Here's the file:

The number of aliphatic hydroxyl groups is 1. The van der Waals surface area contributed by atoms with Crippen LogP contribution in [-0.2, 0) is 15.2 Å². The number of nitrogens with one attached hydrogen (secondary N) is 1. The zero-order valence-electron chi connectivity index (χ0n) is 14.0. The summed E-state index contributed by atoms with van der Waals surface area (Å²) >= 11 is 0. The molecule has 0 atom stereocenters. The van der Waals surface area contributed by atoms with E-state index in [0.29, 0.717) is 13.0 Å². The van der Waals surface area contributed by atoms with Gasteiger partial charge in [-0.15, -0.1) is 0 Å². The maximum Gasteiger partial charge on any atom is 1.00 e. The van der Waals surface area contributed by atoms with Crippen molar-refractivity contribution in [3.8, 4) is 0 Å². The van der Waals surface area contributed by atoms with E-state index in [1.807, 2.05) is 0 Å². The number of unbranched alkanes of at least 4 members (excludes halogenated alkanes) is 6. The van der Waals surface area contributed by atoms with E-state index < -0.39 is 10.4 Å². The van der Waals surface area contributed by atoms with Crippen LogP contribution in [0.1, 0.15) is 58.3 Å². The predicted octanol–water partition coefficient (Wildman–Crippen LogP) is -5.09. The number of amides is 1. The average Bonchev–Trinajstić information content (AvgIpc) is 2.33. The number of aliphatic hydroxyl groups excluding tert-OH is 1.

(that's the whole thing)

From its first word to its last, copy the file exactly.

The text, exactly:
The number of aliphatic hydroxyl groups is 1. The van der Waals surface area contributed by atoms with Crippen LogP contribution in [-0.2, 0) is 15.2 Å². The number of nitrogens with one attached hydrogen (secondary N) is 1. The zero-order valence-electron chi connectivity index (χ0n) is 14.0. The summed E-state index contributed by atoms with van der Waals surface area (Å²) >= 11 is 0. The molecule has 0 atom stereocenters. The van der Waals surface area contributed by atoms with E-state index in [0.29, 0.717) is 13.0 Å². The van der Waals surface area contributed by atoms with Gasteiger partial charge in [-0.15, -0.1) is 0 Å². The maximum Gasteiger partial charge on any atom is 1.00 e. The van der Waals surface area contributed by atoms with Crippen molar-refractivity contribution in [3.8, 4) is 0 Å². The van der Waals surface area contributed by atoms with E-state index in [1.807, 2.05) is 0 Å². The number of unbranched alkanes of at least 4 members (excludes halogenated alkanes) is 6. The van der Waals surface area contributed by atoms with E-state index < -0.39 is 10.4 Å². The van der Waals surface area contributed by atoms with Crippen LogP contribution in [0.1, 0.15) is 58.3 Å². The predicted octanol–water partition coefficient (Wildman–Crippen LogP) is -5.09. The number of amides is 1. The average Bonchev–Trinajstić information content (AvgIpc) is 2.33. The number of aliphatic hydroxyl groups excluding tert-OH is 1.